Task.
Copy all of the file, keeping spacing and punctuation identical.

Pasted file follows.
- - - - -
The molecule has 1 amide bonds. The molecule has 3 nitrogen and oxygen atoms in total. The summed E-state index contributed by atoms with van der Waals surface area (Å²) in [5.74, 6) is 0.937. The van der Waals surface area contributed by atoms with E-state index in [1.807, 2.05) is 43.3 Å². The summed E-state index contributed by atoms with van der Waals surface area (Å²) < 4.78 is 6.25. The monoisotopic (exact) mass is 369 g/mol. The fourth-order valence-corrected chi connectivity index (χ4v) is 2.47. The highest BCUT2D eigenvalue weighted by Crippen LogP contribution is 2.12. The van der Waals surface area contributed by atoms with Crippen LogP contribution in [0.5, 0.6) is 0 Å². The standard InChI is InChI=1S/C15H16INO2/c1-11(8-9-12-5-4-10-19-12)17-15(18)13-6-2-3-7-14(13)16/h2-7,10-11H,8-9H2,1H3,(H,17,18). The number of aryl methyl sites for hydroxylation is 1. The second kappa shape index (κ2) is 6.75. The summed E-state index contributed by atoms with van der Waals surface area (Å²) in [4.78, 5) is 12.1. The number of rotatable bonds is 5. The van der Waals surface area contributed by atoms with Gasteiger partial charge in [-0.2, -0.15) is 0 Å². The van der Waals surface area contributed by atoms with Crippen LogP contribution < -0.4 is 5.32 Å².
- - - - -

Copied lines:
The molecule has 1 amide bonds. The molecule has 3 nitrogen and oxygen atoms in total. The summed E-state index contributed by atoms with van der Waals surface area (Å²) in [5.74, 6) is 0.937. The van der Waals surface area contributed by atoms with E-state index in [1.807, 2.05) is 43.3 Å². The summed E-state index contributed by atoms with van der Waals surface area (Å²) < 4.78 is 6.25. The monoisotopic (exact) mass is 369 g/mol. The fourth-order valence-corrected chi connectivity index (χ4v) is 2.47. The highest BCUT2D eigenvalue weighted by Crippen LogP contribution is 2.12. The van der Waals surface area contributed by atoms with Crippen LogP contribution in [0.5, 0.6) is 0 Å². The standard InChI is InChI=1S/C15H16INO2/c1-11(8-9-12-5-4-10-19-12)17-15(18)13-6-2-3-7-14(13)16/h2-7,10-11H,8-9H2,1H3,(H,17,18). The number of aryl methyl sites for hydroxylation is 1. The second kappa shape index (κ2) is 6.75. The summed E-state index contributed by atoms with van der Waals surface area (Å²) in [4.78, 5) is 12.1. The number of rotatable bonds is 5. The van der Waals surface area contributed by atoms with Gasteiger partial charge in [-0.2, -0.15) is 0 Å². The van der Waals surface area contributed by atoms with Crippen LogP contribution < -0.4 is 5.32 Å².